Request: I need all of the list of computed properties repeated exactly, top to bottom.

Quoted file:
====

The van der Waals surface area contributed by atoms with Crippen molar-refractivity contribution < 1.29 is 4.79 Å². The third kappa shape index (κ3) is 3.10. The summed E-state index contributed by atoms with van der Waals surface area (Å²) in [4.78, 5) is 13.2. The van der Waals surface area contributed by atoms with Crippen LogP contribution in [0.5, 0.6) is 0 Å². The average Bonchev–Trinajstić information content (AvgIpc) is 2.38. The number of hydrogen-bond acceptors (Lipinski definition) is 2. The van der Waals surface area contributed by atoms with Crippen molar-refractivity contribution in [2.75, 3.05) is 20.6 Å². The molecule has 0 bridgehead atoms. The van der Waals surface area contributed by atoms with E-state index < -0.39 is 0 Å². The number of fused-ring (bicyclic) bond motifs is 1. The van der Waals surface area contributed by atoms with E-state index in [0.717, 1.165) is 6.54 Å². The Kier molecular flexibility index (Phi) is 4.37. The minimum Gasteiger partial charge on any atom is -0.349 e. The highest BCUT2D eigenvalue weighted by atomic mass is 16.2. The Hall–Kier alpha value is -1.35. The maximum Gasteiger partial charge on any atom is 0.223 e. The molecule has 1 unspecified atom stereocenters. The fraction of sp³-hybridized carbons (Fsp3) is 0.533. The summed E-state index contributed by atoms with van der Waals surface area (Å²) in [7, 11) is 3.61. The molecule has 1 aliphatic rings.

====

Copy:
The van der Waals surface area contributed by atoms with Crippen molar-refractivity contribution < 1.29 is 4.79 Å². The third kappa shape index (κ3) is 3.10. The summed E-state index contributed by atoms with van der Waals surface area (Å²) in [4.78, 5) is 13.2. The van der Waals surface area contributed by atoms with Crippen LogP contribution in [0.5, 0.6) is 0 Å². The average Bonchev–Trinajstić information content (AvgIpc) is 2.38. The number of hydrogen-bond acceptors (Lipinski definition) is 2. The van der Waals surface area contributed by atoms with Crippen molar-refractivity contribution in [2.75, 3.05) is 20.6 Å². The molecule has 0 bridgehead atoms. The van der Waals surface area contributed by atoms with E-state index < -0.39 is 0 Å². The number of fused-ring (bicyclic) bond motifs is 1. The van der Waals surface area contributed by atoms with E-state index in [0.717, 1.165) is 6.54 Å². The Kier molecular flexibility index (Phi) is 4.37. The minimum Gasteiger partial charge on any atom is -0.349 e. The highest BCUT2D eigenvalue weighted by atomic mass is 16.2. The Hall–Kier alpha value is -1.35. The maximum Gasteiger partial charge on any atom is 0.223 e. The molecule has 1 unspecified atom stereocenters. The fraction of sp³-hybridized carbons (Fsp3) is 0.533. The summed E-state index contributed by atoms with van der Waals surface area (Å²) in [7, 11) is 3.61. The molecule has 1 aliphatic rings.